Minimal Fedora 16
October 4, 2011 3 Comments
In an attempt to use Fedora as a minimal server installation, I started with Fedora 16 beta. Download the installation DVD and during installation when it asks for the type of system choose “Minimal”. This will not install any GUI and give you CLI (command line interface) access only.
Fedora 16 uses systemd instead of Upstart to manage services. So there are a few things you need to know.
chkconfig doe not work as it previously did. For example, doing
chkconfig --list only shows those services that have not been migrated from SysV configuration to systemd configuration.
I believe the good old
service service-name status|start|stop|restart also no longer applies. Instead, you have to use the systemd command
For more information, read up on systemd.
I have found, through some 60 minutes of experimentation, that having NetworkManager installed will make life very easy to manage network connections on the minimal Fedora server. The secret is to know which files to edit and which to leave as they are.
To install NetworkManager, run the command
sudo yum install NetworkManager. This will give you the ability to use the
nmcli command, which is the CLI for NetworkManager. However,
nmcli wasn’t very useful to manage a network interface. Instead, the good old
sudo ifdown eth0,
sudo ifup eth0, and
ip addr show commands worked well.
To enable NetworkManager and start it, you have to use systemd.
sudo systemctl enable NetworkManager.service
sudo systemctl start NetworkManager.service
But why do we need NetworkManager (NM) if the standard commands work? I felt the need for NM because the interface would not start at boot, even if the ONBOOT=”yes” option was provided to ifcfg-eth0 file. Having NM installed and controlling the interface made the network interface start right after boot.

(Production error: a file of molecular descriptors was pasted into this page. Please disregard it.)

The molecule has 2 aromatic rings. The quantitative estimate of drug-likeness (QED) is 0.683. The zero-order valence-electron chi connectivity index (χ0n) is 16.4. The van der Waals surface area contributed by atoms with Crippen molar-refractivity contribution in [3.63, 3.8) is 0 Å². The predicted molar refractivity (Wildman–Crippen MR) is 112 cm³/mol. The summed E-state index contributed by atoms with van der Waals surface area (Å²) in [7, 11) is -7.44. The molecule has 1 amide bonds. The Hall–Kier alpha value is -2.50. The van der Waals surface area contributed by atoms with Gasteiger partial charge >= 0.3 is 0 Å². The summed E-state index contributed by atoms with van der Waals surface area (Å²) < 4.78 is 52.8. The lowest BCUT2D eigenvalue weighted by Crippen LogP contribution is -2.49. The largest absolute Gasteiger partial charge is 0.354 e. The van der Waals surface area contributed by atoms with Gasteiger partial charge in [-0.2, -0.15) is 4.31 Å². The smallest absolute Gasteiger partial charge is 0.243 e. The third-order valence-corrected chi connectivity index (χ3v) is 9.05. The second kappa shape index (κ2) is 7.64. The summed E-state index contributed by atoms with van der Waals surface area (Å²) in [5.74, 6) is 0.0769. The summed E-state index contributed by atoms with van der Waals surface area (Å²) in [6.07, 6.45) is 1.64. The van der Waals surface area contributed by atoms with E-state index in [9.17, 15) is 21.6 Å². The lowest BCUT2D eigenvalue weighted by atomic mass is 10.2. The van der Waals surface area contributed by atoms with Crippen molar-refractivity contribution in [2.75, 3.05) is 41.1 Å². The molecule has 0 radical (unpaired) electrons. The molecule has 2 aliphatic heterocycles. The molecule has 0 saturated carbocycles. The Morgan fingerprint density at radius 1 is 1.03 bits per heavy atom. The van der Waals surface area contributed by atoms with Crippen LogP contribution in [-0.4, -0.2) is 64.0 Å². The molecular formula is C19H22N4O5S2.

The files you can change when using NM are /etc/sysconfig/network and those in the directory /etc/sysconfig/network-scripts/ such as any file with the name like ifcfg-eth0. The file /etc/resolv.conf has comments in it that NM generates the file so I recommend to leave it be.
My /etc/sysconfig/network contains the following:
NETWORKING=yes HOSTNAME=localhost.localdomain GATEWAY=192.168.1.1
My /etc/sysconfig/network-scripts/ifcfg-eth0 contains the following for DHCP. I have replaced HWADDR and UUID with dummy data to protect the innocent.
HWADDR="00:00:00:00:00:00" PEERROUTES="yes" IPV6INIT="no" UUID="12345678-1234-abcd-efgh-123456789abc" DEFROUTE="yes" PEERDNS="yes" IPV4_FAILURE_FATAL="no" NM_CONTROLLED="yes" BOOTPROTO="dhcp" DEVICE="eth0" TYPE="Ethernet" ONBOOT="yes" NAME="System eth0"
My /etc/sysconfig/network-scripts/ifcfg-eth0 contains the following for static IP:
HWADDR="00:00:00:00:00:00" PEERROUTES="yes" IPV6INIT="no" UUID="12345678-1234-abcd-efgh-123456789abc" DEFROUTE="yes" PEERDNS="yes" IPV4_FAILURE_FATAL="no" NM_CONTROLLED="yes" BOOTPROTO="static" IPADDR="192.168.1.123" NETMASK="255.255.255.0" DNS1="184.108.40.206" DNS2="220.127.116.11" DEVICE="eth0" TYPE="Ethernet" ONBOOT="yes" NAME="System eth0"
I noticed that a minimal installation didn’t include Presto, which has the ability to only download deltas for updates, saving bandwidth. To install it, run the following command:
sudo yum install yum-presto
Once you have setup networking properly, half of your work is already done. Following this post, you get a taste of using systemd and NM from CLI. As I discover more things that can help others, I’ll update this post. For the other half of things, they (should) work as they usually did.